People watching the Super Bowl who saw how much they had already eaten -- in this case, leftover chicken-wing bones -- ate 27 percent less than people who had no such environmental cues, finds a new Cornell study.
The difference between the two groups -- those eating at a table where leftover bones accumulated compared with those whose leftovers were removed -- was greater for men than for women.
"The results suggest that people restrict their consumption when evidence of food consumed is available to signal how much food they have eaten," said Brian Wansink, the John S. Dyson Professor of Marketing and of Applied Economics at Cornell, and author of the 2006 book, "Mindless Eating: Why We Eat More Than We Think."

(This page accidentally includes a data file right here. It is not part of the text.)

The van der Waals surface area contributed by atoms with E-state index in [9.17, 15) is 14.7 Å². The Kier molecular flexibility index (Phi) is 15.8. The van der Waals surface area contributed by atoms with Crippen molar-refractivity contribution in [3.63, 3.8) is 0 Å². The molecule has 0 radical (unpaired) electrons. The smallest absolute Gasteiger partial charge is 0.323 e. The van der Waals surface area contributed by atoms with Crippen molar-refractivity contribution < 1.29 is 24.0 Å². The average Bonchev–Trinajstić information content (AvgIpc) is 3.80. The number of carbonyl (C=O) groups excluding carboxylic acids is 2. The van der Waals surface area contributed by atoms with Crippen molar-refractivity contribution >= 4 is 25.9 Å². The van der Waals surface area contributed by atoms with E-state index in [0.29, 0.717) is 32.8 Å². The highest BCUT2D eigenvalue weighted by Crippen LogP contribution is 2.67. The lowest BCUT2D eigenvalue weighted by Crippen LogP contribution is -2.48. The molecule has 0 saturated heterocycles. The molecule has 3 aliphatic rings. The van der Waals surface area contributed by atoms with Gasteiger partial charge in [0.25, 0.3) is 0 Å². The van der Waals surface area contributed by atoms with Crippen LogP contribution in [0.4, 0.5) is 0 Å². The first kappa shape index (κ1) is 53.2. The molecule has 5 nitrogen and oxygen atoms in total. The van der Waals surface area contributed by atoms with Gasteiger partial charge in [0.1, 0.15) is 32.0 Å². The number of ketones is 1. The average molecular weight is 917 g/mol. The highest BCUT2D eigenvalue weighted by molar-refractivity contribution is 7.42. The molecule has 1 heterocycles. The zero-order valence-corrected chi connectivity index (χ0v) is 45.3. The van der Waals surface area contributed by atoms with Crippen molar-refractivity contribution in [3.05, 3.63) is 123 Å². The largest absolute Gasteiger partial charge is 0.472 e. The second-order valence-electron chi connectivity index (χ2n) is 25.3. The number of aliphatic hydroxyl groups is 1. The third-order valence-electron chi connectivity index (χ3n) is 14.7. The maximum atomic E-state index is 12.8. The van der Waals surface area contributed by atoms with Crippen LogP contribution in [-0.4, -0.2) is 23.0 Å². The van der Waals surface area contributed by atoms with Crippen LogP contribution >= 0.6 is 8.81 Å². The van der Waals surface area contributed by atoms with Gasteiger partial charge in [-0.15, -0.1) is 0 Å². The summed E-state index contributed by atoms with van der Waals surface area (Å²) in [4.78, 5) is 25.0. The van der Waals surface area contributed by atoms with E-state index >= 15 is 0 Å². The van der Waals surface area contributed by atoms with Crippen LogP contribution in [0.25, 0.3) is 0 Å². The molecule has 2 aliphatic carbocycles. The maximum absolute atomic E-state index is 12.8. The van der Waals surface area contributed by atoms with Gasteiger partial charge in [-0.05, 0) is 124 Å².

The study, conducted with Cornell postdoctoral researcher Collin R. Payne, is published in the April issue of Perceptual and Motor Skills. It included 50 graduate students at a sports bar where an open buffet featured chicken wings during the Super Bowl; some tables were bused and some were left unbused.
To use environmental cues to curb overeating and overdrinking, Wansink suggested that college parties could encourage (or require) fresh plastic glasses for each drink and that the glasses be stacked as they accumulate for each person; dinner parties could use fresh glasses for refills while empty glasses, or even empty bottles, are left on the table.